'Spectacular' Summer Weather, Breathtaking Fall Color, And A Visitor Count 'Reset': 2022 In Review At Sleeping Bear Dunes
By Craig Manning | Nov. 28, 2022
After two consecutive years of record-breaking traffic, Sleeping Bear Dunes National Lakeshore got a bit of a breather in 2022. While the dunes were still a popular attraction, Park Superintendent Scott Tucker says the COVID-era boom in visitorship for national parks and other outdoor attractions has tapered off. With just over a month left to go in 2022, the Leelanau Ticker touched base with Tucker to learn more about the comedown of park traffic and other takeaways from a year in the life of Michigan’s most beloved park. Here’s what we learned.
COVID-era traffic trends are cooling off
During the pandemic, with local festivals and events cancelled and indoor attractions restricted or shuttered, parks had their day in the sun. According to Tucker, the trend of “family units” and “friend units” getting outdoors and “trying to create distance or space” during COVID-19 meant truly massive numbers for places like Sleeping Bear Dunes. In 2020, the national lakeshore topped 1.7 million visitors for the first time in its history, finishing the year with a tally of 1,718,696 guests. The park’s previous record was 1,683,553 visitors, set in 2016. Then, last year, Sleeping Bear Dunes smashed its own record again, topping out at 1.72 million visitors.
2022 was a different animal. With indoor recreation back on the table and most festivals and events back to normal, parks and outdoor attractions saw a noticeable dip in attendance. Tucker calls it a “reset” year, given that the declining numbers mostly just brought Sleeping Bear Dunes back to its pre-pandemic norm
“In 2020 or 2021, the average visitor may have spent 3-5 days at Sleeping Bear, which counts as five visitors on our annual count,” Tucker says. “This year, maybe that same person only spent two days at Sleeping Bear, spent a day in the vineyards, spent a day in Traverse City, spent a day in Leland or Glen Arbor. The opportunity to diversify a visit really returned this year.”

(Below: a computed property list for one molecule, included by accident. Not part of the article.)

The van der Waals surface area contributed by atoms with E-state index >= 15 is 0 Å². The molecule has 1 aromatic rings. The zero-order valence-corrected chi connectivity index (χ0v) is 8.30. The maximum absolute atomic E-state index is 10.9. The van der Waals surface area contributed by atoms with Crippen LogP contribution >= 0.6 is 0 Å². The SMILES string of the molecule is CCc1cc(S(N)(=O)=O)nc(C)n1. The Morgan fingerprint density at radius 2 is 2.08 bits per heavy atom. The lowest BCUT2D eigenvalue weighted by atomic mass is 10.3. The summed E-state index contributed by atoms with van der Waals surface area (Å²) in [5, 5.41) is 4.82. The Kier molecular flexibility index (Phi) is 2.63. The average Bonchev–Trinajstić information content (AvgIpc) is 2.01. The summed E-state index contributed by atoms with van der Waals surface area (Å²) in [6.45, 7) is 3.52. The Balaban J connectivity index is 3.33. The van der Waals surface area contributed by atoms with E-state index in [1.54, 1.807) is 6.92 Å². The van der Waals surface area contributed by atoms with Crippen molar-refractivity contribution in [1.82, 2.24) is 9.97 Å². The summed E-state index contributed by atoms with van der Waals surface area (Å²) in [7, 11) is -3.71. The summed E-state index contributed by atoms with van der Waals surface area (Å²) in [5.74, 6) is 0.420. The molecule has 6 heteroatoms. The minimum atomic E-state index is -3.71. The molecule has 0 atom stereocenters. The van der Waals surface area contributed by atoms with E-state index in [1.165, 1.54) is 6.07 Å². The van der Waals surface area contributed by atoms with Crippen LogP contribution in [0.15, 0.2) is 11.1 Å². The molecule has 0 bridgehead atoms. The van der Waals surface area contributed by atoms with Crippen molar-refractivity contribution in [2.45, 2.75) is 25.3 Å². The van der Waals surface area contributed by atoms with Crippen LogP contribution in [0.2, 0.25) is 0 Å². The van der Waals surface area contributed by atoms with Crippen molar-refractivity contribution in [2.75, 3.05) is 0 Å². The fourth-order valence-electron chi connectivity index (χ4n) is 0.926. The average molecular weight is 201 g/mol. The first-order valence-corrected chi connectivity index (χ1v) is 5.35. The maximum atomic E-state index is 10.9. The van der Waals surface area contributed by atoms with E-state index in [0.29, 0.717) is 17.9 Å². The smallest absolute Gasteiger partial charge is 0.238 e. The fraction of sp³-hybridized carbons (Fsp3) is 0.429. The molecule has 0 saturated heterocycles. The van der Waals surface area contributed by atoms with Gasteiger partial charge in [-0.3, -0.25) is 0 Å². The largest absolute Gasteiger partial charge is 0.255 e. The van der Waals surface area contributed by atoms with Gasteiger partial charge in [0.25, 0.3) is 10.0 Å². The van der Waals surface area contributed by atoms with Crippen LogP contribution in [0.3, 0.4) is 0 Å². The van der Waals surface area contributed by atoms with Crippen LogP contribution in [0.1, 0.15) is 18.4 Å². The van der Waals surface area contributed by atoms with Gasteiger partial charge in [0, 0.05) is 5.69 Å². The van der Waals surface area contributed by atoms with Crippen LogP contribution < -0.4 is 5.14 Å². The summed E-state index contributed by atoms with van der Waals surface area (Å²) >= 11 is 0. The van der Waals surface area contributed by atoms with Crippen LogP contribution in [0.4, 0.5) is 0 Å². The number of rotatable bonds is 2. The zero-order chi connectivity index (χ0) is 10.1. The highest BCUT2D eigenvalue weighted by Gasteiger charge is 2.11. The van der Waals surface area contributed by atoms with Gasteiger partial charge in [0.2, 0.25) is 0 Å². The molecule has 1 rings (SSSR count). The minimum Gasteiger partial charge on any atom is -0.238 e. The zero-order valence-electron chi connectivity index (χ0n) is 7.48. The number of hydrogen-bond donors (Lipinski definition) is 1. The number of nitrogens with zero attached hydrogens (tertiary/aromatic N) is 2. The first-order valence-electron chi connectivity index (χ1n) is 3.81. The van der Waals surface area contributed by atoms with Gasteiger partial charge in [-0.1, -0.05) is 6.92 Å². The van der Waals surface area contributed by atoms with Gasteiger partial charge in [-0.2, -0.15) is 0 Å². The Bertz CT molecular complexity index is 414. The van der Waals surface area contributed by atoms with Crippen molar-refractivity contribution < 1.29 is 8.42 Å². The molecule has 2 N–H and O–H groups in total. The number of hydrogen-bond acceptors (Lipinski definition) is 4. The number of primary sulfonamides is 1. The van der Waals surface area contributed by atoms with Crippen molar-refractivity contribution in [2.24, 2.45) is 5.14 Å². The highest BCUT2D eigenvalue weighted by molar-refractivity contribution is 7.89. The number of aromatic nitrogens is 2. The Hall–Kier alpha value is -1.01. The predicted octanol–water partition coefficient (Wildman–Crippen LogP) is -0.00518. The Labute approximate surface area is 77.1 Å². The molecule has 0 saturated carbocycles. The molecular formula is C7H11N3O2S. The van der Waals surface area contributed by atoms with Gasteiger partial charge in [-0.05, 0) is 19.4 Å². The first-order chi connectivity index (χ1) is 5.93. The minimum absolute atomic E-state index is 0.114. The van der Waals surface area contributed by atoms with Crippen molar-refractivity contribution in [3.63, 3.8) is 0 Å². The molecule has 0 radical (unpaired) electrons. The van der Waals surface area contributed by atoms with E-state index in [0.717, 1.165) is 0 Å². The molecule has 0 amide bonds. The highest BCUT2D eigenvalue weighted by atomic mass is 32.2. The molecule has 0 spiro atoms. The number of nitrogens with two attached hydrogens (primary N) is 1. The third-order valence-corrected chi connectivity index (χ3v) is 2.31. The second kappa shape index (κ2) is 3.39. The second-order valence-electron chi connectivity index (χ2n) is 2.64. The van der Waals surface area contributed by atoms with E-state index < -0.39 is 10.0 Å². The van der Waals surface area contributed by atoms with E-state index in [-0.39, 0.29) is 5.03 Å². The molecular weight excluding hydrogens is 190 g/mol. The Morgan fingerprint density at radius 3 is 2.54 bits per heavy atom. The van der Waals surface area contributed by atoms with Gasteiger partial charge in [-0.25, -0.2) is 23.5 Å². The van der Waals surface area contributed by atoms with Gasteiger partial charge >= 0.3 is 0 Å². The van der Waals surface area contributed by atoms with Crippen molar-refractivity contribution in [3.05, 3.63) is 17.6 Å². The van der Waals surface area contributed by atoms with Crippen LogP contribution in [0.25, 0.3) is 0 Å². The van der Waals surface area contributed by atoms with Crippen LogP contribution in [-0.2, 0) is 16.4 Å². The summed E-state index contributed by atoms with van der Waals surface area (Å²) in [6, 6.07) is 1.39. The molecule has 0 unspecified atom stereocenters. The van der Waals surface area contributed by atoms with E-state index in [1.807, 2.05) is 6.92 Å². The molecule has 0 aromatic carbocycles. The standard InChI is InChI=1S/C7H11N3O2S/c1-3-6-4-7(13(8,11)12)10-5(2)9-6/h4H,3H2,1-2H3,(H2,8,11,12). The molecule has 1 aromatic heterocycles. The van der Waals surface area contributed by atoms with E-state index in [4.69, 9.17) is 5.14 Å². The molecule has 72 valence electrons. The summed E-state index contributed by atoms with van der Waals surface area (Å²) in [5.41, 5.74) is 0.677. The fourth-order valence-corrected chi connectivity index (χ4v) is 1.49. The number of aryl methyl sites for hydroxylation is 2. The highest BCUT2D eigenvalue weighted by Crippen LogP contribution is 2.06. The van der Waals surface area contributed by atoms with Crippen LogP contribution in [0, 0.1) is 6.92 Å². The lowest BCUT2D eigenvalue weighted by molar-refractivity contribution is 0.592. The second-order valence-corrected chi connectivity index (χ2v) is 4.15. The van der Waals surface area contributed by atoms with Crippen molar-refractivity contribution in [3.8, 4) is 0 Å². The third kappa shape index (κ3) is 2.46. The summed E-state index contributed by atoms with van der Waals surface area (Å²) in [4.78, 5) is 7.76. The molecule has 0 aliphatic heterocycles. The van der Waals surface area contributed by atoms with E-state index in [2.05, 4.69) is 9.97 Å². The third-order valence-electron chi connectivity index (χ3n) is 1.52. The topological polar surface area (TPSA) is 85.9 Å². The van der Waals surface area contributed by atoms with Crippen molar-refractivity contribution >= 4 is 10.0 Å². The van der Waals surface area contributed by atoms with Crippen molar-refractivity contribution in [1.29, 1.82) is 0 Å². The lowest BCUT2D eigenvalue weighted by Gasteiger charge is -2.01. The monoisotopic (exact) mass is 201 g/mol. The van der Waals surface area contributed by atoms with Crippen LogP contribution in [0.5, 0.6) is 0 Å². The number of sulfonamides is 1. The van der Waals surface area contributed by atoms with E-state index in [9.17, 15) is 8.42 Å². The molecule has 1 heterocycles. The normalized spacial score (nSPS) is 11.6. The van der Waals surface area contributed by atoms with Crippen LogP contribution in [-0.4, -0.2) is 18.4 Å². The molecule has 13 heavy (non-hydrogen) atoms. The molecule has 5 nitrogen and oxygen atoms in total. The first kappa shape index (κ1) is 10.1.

That’s not to say 2022 was a disappointing or even particularly slow year for Sleeping Bear, though. According to Tucker, the park is “on track for just over 1.5 million visitors this year,” which would put it in line with typical numbers from the latter half of the 2010s. “If you're talking the difference between 1.5 million and the record 1.72 million, that is a noticeable decrease,” Tucker acknowledges. “But I don't think anybody in the park felt like there was a dramatic decrease this year. It was probably easier to find a parking spot at our beaches, but our trailheads were busy, our campgrounds were busy, the weather was spectacular, and everybody had a great summer.”
Weather probably played a role in Sleeping Bear’s slower year
While the ebbing of COVID concerns is the clearest explanation for why 2022 was a slower year at Sleeping Bear, weather likely played a role, too. Summer weather arrived early in 2021, versus a much slower warmup this year. That could explain a much slower spring at the park in 2022: 129,414 visitors across March, April, and May, compared to 194,902 visitors for the same period in 2021 – a 33.6 percent year-over-year decrease. Comparatively, summer 2022 only saw a 9.4 percent dip from the previous summer – 1,057,970 visitors in June, July, and August versus 1,168,108 in 2021.